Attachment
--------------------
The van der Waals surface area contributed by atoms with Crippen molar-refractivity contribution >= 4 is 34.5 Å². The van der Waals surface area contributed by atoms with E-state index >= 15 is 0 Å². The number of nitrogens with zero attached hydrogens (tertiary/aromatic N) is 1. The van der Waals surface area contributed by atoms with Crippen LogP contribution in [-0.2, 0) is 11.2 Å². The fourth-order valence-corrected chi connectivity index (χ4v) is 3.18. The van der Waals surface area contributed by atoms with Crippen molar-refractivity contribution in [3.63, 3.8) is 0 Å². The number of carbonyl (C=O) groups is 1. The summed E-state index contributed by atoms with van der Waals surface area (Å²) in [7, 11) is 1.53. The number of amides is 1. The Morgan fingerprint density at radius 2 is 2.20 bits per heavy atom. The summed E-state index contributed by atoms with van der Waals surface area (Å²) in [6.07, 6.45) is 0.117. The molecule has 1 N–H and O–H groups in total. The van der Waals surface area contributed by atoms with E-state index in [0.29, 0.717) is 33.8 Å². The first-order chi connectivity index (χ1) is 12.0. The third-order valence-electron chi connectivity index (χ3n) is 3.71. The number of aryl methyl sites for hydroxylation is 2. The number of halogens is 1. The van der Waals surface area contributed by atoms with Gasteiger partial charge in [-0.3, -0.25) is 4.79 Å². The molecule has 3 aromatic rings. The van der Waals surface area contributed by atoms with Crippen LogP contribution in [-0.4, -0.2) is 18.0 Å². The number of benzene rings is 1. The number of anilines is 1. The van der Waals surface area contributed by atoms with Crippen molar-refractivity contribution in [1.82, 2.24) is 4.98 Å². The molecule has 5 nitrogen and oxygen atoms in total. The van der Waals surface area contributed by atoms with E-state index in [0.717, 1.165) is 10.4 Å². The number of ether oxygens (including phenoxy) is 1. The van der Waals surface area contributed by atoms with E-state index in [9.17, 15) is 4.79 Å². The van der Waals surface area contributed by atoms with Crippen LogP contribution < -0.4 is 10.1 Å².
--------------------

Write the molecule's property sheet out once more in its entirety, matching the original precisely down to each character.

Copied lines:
The van der Waals surface area contributed by atoms with Crippen molar-refractivity contribution >= 4 is 34.5 Å². The van der Waals surface area contributed by atoms with E-state index >= 15 is 0 Å². The number of nitrogens with zero attached hydrogens (tertiary/aromatic N) is 1. The van der Waals surface area contributed by atoms with Crippen LogP contribution in [-0.2, 0) is 11.2 Å². The fourth-order valence-corrected chi connectivity index (χ4v) is 3.18. The van der Waals surface area contributed by atoms with Crippen molar-refractivity contribution in [3.63, 3.8) is 0 Å². The number of carbonyl (C=O) groups is 1. The summed E-state index contributed by atoms with van der Waals surface area (Å²) in [7, 11) is 1.53. The number of amides is 1. The Morgan fingerprint density at radius 2 is 2.20 bits per heavy atom. The summed E-state index contributed by atoms with van der Waals surface area (Å²) in [6.07, 6.45) is 0.117. The molecule has 1 N–H and O–H groups in total. The van der Waals surface area contributed by atoms with E-state index in [0.29, 0.717) is 33.8 Å². The first-order chi connectivity index (χ1) is 12.0. The third-order valence-electron chi connectivity index (χ3n) is 3.71. The number of aryl methyl sites for hydroxylation is 2. The number of halogens is 1. The van der Waals surface area contributed by atoms with Gasteiger partial charge in [-0.3, -0.25) is 4.79 Å². The molecule has 3 aromatic rings. The van der Waals surface area contributed by atoms with Crippen LogP contribution in [-0.4, -0.2) is 18.0 Å². The number of benzene rings is 1. The number of anilines is 1. The van der Waals surface area contributed by atoms with Crippen molar-refractivity contribution in [1.82, 2.24) is 4.98 Å². The molecule has 5 nitrogen and oxygen atoms in total. The van der Waals surface area contributed by atoms with E-state index in [0.717, 1.165) is 10.4 Å². The number of ether oxygens (including phenoxy) is 1. The van der Waals surface area contributed by atoms with E-state index in [9.17, 15) is 4.79 Å². The van der Waals surface area contributed by atoms with Crippen LogP contribution < -0.4 is 10.1 Å².